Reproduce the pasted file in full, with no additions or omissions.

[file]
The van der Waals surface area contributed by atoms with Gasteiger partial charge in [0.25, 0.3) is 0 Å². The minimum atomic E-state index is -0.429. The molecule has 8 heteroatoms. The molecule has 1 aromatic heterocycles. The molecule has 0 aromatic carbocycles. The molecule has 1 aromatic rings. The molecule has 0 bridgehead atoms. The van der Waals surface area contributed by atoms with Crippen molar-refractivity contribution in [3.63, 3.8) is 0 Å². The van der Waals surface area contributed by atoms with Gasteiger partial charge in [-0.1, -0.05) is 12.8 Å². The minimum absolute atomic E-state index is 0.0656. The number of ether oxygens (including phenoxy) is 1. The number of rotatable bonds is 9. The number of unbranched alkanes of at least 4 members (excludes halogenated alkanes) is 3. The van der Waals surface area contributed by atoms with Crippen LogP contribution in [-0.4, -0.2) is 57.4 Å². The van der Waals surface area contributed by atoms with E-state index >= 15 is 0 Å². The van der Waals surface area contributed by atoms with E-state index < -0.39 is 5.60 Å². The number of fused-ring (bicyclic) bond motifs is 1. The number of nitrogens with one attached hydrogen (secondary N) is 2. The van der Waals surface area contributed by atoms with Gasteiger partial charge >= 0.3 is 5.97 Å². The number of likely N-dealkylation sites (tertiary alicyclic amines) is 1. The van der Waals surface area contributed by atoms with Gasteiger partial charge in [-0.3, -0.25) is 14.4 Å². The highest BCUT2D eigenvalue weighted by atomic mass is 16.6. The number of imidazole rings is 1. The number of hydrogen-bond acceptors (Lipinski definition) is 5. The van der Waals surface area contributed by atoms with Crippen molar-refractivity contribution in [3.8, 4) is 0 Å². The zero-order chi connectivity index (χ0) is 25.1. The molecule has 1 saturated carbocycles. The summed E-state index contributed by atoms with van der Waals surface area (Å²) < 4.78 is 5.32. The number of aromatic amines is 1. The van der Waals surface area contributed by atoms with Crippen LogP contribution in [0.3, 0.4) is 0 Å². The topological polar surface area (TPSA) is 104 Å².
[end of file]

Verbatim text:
The van der Waals surface area contributed by atoms with Gasteiger partial charge in [0.25, 0.3) is 0 Å². The minimum atomic E-state index is -0.429. The molecule has 8 heteroatoms. The molecule has 1 aromatic heterocycles. The molecule has 0 aromatic carbocycles. The molecule has 1 aromatic rings. The molecule has 0 bridgehead atoms. The van der Waals surface area contributed by atoms with Crippen molar-refractivity contribution in [3.63, 3.8) is 0 Å². The van der Waals surface area contributed by atoms with Gasteiger partial charge in [-0.1, -0.05) is 12.8 Å². The minimum absolute atomic E-state index is 0.0656. The number of ether oxygens (including phenoxy) is 1. The number of rotatable bonds is 9. The number of unbranched alkanes of at least 4 members (excludes halogenated alkanes) is 3. The van der Waals surface area contributed by atoms with Crippen LogP contribution in [-0.4, -0.2) is 57.4 Å². The van der Waals surface area contributed by atoms with E-state index >= 15 is 0 Å². The van der Waals surface area contributed by atoms with E-state index < -0.39 is 5.60 Å². The number of fused-ring (bicyclic) bond motifs is 1. The number of nitrogens with one attached hydrogen (secondary N) is 2. The van der Waals surface area contributed by atoms with Gasteiger partial charge >= 0.3 is 5.97 Å². The number of likely N-dealkylation sites (tertiary alicyclic amines) is 1. The van der Waals surface area contributed by atoms with Gasteiger partial charge in [-0.3, -0.25) is 14.4 Å². The highest BCUT2D eigenvalue weighted by atomic mass is 16.6. The number of imidazole rings is 1. The number of hydrogen-bond acceptors (Lipinski definition) is 5. The van der Waals surface area contributed by atoms with Crippen molar-refractivity contribution in [3.8, 4) is 0 Å². The zero-order chi connectivity index (χ0) is 25.1. The molecule has 1 saturated carbocycles. The summed E-state index contributed by atoms with van der Waals surface area (Å²) < 4.78 is 5.32. The number of aromatic amines is 1. The van der Waals surface area contributed by atoms with Crippen LogP contribution in [0.3, 0.4) is 0 Å². The topological polar surface area (TPSA) is 104 Å².